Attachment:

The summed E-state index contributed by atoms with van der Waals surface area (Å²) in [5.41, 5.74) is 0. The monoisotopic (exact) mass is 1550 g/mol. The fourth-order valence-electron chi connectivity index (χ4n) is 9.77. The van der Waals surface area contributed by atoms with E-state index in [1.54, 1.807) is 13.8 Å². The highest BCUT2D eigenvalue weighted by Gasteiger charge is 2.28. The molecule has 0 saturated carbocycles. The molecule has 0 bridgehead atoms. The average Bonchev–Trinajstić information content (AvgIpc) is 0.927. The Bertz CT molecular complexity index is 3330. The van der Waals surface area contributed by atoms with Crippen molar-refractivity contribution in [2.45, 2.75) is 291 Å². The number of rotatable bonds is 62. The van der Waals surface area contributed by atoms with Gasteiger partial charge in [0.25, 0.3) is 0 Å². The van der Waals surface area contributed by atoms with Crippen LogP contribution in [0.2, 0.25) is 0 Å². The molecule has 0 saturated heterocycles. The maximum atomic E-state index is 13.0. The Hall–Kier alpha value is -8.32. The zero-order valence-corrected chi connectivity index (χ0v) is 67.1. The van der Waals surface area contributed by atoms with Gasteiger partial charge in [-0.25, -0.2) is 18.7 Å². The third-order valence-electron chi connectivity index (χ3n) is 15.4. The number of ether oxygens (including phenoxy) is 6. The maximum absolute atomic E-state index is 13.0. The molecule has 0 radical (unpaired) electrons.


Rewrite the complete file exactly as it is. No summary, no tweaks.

The summed E-state index contributed by atoms with van der Waals surface area (Å²) in [5.41, 5.74) is 0. The monoisotopic (exact) mass is 1550 g/mol. The fourth-order valence-electron chi connectivity index (χ4n) is 9.77. The van der Waals surface area contributed by atoms with E-state index in [1.54, 1.807) is 13.8 Å². The highest BCUT2D eigenvalue weighted by Gasteiger charge is 2.28. The molecule has 0 saturated carbocycles. The molecule has 0 bridgehead atoms. The average Bonchev–Trinajstić information content (AvgIpc) is 0.927. The Bertz CT molecular complexity index is 3330. The van der Waals surface area contributed by atoms with Crippen molar-refractivity contribution in [2.45, 2.75) is 291 Å². The number of rotatable bonds is 62. The van der Waals surface area contributed by atoms with Gasteiger partial charge in [0.25, 0.3) is 0 Å². The van der Waals surface area contributed by atoms with Crippen LogP contribution in [0.2, 0.25) is 0 Å². The molecule has 0 saturated heterocycles. The maximum atomic E-state index is 13.0. The Hall–Kier alpha value is -8.32. The zero-order valence-corrected chi connectivity index (χ0v) is 67.1. The van der Waals surface area contributed by atoms with Gasteiger partial charge in [-0.25, -0.2) is 18.7 Å². The third-order valence-electron chi connectivity index (χ3n) is 15.4. The number of ether oxygens (including phenoxy) is 6. The maximum absolute atomic E-state index is 13.0. The molecule has 0 radical (unpaired) electrons.